Fort Worth honored the Ridglea Theater on Camp Bowie with its highest historical designation on Monday by the Historic and Cultural Landmarks Commission, despite the theater being closed for renovation.
Owner Jerry Shults said the designation was the first step toward being named an official historical landmark.
The building has experienced three different owners since a bankruptcy in October 2009, according to a Fort Worth Star-Telegram article. Two months before Shults bought the building in December, Bank of America backed out of a deal to buy the property. The bank had intended to tear down parts of the structure and rebuild it as a branch location. The plans attracted the attention of the preservation organization Historic Fort Worth. The non-profit organization has been a major supporter of protecting the building over the past several months, according to the article.
Landmarks Commission Chairman Ames Fender said the designation would show how much Fort Worth residents care about their past.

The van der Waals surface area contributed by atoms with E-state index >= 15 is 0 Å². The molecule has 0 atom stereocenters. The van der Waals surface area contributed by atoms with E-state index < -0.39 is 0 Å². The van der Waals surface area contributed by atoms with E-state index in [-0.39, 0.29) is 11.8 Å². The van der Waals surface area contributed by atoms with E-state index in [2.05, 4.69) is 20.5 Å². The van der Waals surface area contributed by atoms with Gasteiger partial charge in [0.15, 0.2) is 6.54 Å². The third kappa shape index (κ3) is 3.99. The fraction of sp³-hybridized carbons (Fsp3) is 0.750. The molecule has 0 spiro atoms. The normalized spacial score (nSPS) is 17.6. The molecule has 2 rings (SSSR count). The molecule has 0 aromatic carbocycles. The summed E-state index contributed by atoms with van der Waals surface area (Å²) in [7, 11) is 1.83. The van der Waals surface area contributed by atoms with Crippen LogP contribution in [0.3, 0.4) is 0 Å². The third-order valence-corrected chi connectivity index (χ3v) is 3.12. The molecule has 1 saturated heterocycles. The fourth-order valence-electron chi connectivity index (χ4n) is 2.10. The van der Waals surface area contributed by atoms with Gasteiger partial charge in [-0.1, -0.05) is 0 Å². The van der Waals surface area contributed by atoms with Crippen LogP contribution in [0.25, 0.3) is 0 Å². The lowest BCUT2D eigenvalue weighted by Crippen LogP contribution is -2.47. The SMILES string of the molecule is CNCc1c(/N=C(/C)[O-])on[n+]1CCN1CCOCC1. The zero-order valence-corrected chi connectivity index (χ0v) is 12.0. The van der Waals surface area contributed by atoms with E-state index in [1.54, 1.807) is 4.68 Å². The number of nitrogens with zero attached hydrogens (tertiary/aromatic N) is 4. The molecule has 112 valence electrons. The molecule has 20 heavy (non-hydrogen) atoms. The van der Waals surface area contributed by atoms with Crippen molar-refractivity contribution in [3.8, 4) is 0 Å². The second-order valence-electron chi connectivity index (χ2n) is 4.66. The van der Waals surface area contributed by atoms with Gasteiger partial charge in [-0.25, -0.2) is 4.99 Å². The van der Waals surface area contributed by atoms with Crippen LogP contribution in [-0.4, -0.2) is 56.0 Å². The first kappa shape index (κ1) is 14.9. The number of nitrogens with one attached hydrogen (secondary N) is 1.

“We value it and realize that it’s a resource, and when it’s gone it cannot be replaced,” Fender said.
In addition to the historical and cultural value, Shults expected the complex to hold a greater business value than in recent years, he said. The theater has been undergoing a major internal restoration, and Shults said he expected the venue to reopen in September.
According to the theater’s website, it has showcased many notable musical acts such as Willie Nelson, Death Cab for Cutie, Rise Against, Modest Mouse, and The Flaming Lips.
In addition to concerts, fraternities and sororities on campus have regularly rented out the building to host social events.
Junior Sigma Chi Social Chair Jon Sanfelippo said his fraternity has conducted several events each year at the theater, and now must find an alternative location.
He said there weren’t many venues that can hold over 2,000 people like the Ridglea Theater.
Shults said he was greatly moved by the people that banded together to save the theater.
“It ensures for generations to come that this wonderful building will still be here,” Shults said.
Historic Preservation Officer Jamie Zwolak said the designation will guarantee that any exterior alterations to the building will now have to be approved by the Landmarks Commission.
Shults said costs to use the building would likely increase after renovation, but he would like to continue working with members of the TCU community. The designation applies not only to the Ridglea Theater, but also to the attached shopping center and office complex.
“Making TCU part of this is very important to me,” Shults said, adding that the theme of the theater would be purple neon.